Copyrighted material


by Eli Clifton

on Musharraf crisis

(IPS) WASHINGTON -- Musharraf's plans to crackdown on Karachi's religious schools and the violent sectarian and jihadi groups many of them support has been an outright failure, says a report released Wednesday by the Brussels-based International Crisis Group (ICG).

Banned jihadi and sectarian groups, along with the madrasas -- Islamic religious schools -- and mosques which support them, continue to operate freely in Pakistan's capital city and to train and dispatch jihadi fighters to Afghanistan and Indian-administered Kashmir.

The ICG report calls upon the international community to apply pressure on Musharraf to follow through on his commitments to enforce government controls over the madrasas, and to allow open elections in 2007.

Although concerns about madrasa-trained jihadists largely focus on Pakistan's border regions and Afghanistan, violence has threatened the internal stability of Pakistan.

In 2006, Karachi was rocked by three separate suicide bombings, which killed a U.S. diplomat and the leader of a prominent Shia political group, and wiped out the entire leadership of a Sunni militant group that was locked in a struggle for control over mosques with Sunni rival.

"Exploiting Karachi's rapid, unplanned and unregulated urbanization and its masses of young, disaffected and impoverished citizens, the madrasa sector has grown at an explosive rate over the past two decades," says the report.

The madrasas are accused of capitalizing on the climate of lawlessness in Karachi to encourage illegal activities ranging from land encroachment to violent attacks on rival militant groups.

However, some experts say their role in the violence is exaggerated. "In fairness to the madrasas, they are not capable of teaching utilitarian subjects, because the teachers are simply not trained for it," Anatol Lieven, a senior research fellow at the New America Foundation, told IPS.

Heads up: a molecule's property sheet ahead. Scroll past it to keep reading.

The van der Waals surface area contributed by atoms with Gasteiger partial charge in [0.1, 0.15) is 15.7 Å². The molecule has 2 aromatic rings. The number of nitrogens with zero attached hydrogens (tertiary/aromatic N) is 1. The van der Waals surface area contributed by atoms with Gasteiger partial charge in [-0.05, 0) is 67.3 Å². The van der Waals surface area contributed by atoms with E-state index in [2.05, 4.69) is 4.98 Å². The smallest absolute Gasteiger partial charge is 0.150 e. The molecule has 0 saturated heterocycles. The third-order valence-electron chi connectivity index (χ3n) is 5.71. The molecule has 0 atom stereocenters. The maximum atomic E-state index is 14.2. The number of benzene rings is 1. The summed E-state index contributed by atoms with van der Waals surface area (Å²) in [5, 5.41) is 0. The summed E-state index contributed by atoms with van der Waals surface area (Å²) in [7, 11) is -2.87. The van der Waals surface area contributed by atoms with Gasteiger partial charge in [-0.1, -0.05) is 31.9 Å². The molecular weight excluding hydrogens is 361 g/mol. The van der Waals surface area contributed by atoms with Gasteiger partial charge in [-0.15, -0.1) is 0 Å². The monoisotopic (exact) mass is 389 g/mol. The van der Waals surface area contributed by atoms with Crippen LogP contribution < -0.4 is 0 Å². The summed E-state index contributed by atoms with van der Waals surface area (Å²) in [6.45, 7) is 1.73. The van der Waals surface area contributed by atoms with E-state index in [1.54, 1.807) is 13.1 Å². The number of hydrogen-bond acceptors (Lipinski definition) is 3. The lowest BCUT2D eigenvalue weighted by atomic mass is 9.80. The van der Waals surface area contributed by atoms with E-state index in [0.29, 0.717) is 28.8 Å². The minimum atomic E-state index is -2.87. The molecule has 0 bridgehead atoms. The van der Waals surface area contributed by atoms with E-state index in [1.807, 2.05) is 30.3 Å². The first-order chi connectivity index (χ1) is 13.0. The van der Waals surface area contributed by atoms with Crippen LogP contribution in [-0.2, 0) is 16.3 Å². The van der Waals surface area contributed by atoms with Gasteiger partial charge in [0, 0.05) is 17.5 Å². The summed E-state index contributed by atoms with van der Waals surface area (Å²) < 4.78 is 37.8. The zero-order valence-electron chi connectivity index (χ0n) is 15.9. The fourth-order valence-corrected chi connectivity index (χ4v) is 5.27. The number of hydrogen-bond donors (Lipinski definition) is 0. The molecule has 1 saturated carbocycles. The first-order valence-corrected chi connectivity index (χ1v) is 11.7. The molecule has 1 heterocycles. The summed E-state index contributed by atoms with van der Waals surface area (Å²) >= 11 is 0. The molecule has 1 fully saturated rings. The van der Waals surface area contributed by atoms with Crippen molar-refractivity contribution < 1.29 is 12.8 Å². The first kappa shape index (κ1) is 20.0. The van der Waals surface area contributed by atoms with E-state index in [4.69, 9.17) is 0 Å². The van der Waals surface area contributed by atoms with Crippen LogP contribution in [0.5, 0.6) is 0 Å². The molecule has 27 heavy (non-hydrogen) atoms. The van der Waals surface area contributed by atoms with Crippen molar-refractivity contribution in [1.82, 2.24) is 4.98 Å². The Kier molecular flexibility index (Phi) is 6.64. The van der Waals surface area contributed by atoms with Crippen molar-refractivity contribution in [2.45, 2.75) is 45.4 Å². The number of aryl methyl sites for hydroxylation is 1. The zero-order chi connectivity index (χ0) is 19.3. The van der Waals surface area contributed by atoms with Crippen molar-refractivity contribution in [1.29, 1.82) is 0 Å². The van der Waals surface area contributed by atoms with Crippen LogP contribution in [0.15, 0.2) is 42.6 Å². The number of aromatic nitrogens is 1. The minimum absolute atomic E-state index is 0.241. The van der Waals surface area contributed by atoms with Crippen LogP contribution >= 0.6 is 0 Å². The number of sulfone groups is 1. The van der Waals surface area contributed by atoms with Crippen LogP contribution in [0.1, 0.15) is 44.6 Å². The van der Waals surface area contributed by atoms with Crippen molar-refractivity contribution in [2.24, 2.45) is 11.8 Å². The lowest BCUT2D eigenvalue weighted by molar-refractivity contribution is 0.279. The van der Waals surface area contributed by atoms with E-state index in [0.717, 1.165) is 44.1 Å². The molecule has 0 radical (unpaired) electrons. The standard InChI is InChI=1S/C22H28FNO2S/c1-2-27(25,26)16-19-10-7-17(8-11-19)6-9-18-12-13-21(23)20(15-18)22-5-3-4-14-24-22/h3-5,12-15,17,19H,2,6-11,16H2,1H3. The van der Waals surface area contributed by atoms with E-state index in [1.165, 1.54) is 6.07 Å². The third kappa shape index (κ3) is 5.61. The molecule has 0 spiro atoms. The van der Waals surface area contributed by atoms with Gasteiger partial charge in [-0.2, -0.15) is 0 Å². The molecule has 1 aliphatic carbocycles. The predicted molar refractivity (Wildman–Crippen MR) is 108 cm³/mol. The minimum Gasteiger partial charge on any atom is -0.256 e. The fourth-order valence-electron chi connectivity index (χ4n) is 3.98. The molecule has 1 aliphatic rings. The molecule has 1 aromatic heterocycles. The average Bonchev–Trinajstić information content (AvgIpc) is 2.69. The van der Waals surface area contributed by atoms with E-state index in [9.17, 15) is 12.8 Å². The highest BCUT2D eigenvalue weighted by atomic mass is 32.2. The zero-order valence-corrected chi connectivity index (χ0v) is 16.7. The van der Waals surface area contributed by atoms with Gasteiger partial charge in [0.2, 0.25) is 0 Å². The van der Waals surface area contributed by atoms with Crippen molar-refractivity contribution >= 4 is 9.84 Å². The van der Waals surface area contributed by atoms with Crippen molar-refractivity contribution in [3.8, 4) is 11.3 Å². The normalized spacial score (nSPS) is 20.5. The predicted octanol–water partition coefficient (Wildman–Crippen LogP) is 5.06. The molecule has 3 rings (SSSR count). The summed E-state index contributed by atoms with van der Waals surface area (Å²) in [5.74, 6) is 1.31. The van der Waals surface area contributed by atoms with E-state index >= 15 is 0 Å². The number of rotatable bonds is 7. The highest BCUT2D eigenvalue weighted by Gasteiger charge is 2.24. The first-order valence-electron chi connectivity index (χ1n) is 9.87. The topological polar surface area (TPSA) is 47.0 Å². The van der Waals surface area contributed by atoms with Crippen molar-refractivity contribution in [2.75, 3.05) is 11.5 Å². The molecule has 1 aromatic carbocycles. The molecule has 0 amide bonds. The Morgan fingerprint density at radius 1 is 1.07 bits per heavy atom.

Musharraf, who at times has promized tough action against the madrasas, has only made a half-hearted effort to control religious extremism in Pakistan, possibly due to his dependence on the religious right, specifically Jamiat Ulema-e-Islam (JUI) which runs the largest network of madrasas associated with Deobandi, a radical Islamic movement.

The ICG points to the absence of a single Pakistani agency with the authority to regulate the madrasa sector, specifically its money flows, as a crucial failure in every one of Musharraf's attempts to curb radical Islam in Pakistan.

To date, most plans to counter radical Islam in madrasas have focused on reforming the madrasa system through the curricula, usually in the form of requiring a range of non-religious courses to be taught alongside the existing religious courses.

Instead, the ICG suggests government and donor funding should be shifted towards increased support and reform of the public school system and away from reforming a madrasa system that has consistently refused to cooperate with government policies.

Focusing on removing sectarian, pro-jihad and anti-minority curricula may find a more responsive audience in the public school system, which depends largely on public funds for survival.

However, such a policy would require large sums of time and money to implement. "You can't just take people off the street and say you're a teacher. They need training," said Lieven.

The report recommends that the government of Pakistan adopt an "effective, mandatory, and madrasa-specific registration law," establish a madrasa regulatory authority, stop treating madrasa certificates as the equivalent of degrees issued by boards of education and universities, and take "effective action against all extremist groups and parties."

The ICG hinges their policy prescriptions on the likelihood of free and fair elections marginalising religious parties and bringing greater political influence to national level moderate parties.

However, some analysts don't believe Musharraf has incentives for free and fair elections or that a smoother democratic process would improve the political situation in Pakistan.

"The Pakistani political system runs on patronage, and there isn't enough patronage to go around," said Lieven.

The report does acknowledge that the international community should use foreign aid to support the public school system and make financial support contingent on the holding of free and fair elections in Pakistan.

Although the ICG recommendations focus on the necessity of democratic transparency and open elections, Lieven points to the dire economy in Pakistan as one of the sources of Islamic extremism in Pakistan.

"It is important that anyone who emerges from the Pakistani education system, madras or public school, have jobs to go to," he said. "Unless you can find jobs for people who come out of the system, including the madrasa system, you won't greatly reduce the threat (of extremism)."

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Albion Monitor   March 29, 2007   (

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